Over the last few decades, nations states and bumped up against real limits in their ability to solve problems in global goods. The failures on climate change and trade in Copenhagen and Durban and Doha, respectively are only the most visible of many such issues, such as environmental sustainability, peak water, and renewable energy use. All have failed to develop gain much traction among national governments and international organizations. At best, progress has been slow and disappointing. Yet we cannot and should not surrender our ability to tackle global goods issues until all options are given a hearing. One unexpected source of new ideas is coming from below, from cities.Usually ignored in matters of national and international significance, for decades, cities have been pecking away at many smaller-grain versions of global problems. Data developed for Beyond Smart Cities reveal a flowering of city-to-city exchange in policy and practice that may hold promise for some global issues and many local issues of global significance.
Cities on the Prowl
Findings from a global survey conducted for the book are eye-opening. The 500 cities on the planet with a half million or more in population are shuttling around the globe at a brisk pace to learn from their peers. By my estimate, these and smaller cities conduct somewhere between a thousand to ten thousand visits every year. These are technical exchanges concerning policy and practice, not goodwill and cultural visits. Cities are on the prowl to uncover proven practices in transit, energy, management, water use, and environmental sustainability. The most innovative of the cities set up a system of learning.
Experiments High and Low
We know that organizations like C40 and ICLEI have been pushing the envelope on sustainability and the carbon economy in cities. And urban specialists have long known about Curitiba’s smashing success with bus rapid transit, a practice that is now spreading rapidly around the world. Fewer observers are aware of reports (by Spink, et al) that city regions and states in Brazil have for a decade been quietly pursuing joint partnerships with neighboring states and regions to provide better service in water resource management, health care, and solid waste disposal with good results. Brazilian regions are literally reinventing governance.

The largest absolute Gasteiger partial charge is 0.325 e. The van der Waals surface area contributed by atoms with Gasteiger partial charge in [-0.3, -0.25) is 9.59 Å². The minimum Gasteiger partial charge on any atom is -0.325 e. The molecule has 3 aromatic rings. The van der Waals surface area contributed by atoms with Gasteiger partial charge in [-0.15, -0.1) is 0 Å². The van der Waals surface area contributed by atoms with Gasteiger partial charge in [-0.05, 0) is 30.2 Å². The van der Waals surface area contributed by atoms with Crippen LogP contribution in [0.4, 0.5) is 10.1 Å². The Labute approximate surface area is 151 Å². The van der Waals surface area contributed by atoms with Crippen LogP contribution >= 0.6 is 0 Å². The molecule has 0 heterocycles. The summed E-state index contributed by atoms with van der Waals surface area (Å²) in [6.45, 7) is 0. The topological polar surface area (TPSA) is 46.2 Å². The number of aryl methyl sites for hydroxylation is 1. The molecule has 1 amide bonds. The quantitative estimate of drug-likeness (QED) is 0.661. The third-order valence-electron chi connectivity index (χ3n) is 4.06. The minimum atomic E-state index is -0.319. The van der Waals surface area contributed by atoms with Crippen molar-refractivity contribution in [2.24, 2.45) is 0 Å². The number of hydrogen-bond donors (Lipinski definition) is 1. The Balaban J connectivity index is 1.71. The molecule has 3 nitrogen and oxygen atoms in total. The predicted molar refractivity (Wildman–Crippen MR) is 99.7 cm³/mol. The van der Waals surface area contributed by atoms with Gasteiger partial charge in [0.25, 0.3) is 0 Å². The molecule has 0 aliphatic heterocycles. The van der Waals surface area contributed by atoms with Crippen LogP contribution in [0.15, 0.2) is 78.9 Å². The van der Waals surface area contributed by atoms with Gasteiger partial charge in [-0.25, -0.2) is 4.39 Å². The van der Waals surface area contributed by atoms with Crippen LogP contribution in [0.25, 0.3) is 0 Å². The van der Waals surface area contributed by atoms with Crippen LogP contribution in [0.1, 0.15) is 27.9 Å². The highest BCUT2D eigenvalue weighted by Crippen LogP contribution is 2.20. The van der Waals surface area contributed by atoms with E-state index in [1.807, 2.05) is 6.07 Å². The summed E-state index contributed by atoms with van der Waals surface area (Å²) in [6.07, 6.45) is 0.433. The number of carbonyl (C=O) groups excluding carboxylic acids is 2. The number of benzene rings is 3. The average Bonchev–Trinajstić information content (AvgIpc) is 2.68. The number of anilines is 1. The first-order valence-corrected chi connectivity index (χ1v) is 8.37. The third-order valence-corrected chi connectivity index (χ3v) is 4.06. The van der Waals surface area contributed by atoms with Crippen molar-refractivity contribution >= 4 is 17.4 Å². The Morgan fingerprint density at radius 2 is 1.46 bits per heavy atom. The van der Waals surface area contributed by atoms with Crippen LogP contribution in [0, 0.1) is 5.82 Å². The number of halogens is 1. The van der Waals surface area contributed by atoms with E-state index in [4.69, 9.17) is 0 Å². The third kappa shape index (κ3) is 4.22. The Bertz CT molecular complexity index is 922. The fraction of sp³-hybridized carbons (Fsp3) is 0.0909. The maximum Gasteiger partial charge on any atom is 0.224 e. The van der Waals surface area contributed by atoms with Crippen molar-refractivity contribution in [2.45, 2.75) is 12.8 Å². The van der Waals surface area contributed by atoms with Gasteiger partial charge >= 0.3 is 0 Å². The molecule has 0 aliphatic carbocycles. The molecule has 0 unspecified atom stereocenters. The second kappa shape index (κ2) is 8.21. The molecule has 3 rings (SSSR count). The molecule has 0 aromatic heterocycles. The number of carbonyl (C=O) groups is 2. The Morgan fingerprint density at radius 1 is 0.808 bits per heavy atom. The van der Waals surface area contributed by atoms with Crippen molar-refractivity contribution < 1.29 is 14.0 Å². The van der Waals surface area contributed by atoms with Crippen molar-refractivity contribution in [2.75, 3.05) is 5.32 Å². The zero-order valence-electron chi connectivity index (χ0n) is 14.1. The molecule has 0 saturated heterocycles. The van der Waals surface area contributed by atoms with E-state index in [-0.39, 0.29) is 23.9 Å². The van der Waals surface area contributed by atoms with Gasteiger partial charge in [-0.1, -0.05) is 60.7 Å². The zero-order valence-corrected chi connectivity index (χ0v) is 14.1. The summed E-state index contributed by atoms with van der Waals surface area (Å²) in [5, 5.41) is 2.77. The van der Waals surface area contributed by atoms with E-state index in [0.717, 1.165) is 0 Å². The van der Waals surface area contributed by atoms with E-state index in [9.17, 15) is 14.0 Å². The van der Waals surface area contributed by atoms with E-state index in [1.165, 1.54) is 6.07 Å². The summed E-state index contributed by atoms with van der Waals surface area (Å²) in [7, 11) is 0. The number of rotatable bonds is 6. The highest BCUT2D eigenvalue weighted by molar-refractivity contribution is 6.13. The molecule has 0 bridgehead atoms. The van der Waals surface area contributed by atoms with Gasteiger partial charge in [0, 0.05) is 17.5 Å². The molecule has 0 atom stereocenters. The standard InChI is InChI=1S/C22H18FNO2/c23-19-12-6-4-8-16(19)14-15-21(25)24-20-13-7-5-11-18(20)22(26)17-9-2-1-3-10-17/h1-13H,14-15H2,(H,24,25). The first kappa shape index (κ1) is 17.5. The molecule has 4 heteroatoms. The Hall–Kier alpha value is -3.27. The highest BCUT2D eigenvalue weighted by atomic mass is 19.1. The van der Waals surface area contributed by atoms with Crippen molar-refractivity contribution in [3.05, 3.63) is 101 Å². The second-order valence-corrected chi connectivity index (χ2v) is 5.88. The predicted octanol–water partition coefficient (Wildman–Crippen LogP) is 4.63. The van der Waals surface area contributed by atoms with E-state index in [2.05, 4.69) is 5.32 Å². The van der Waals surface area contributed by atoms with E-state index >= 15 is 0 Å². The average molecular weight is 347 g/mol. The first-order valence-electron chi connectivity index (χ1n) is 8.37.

Cities can never solve globally significant problems by themselves, much less pay for the costs. But they are beginning to act like self-sponsored laboratories of invention. At the same time, they are establishing a new edge in best practice that can lead to more readily adoptable standards by nation states. Perhaps more important, cities are forging a system of learning and exchange that stretches right around the world, north and south, rich and poor. As national policy makers debate intractable problems of global goods, the solutions for some problems might be popping up where we least expect them.
Spink, P., V. Rodriquez, et al. (2008). Government and citizens: The changing nature of civil society. Governance in the Americas: Decentralization, Democracy, and Subnational Government in Brazil, Mexico and the USA. P. Spink, P. Ward, R. Wilson and V. Rodriquez. North Bend (USA), University of Notre Dame Press: 200-247.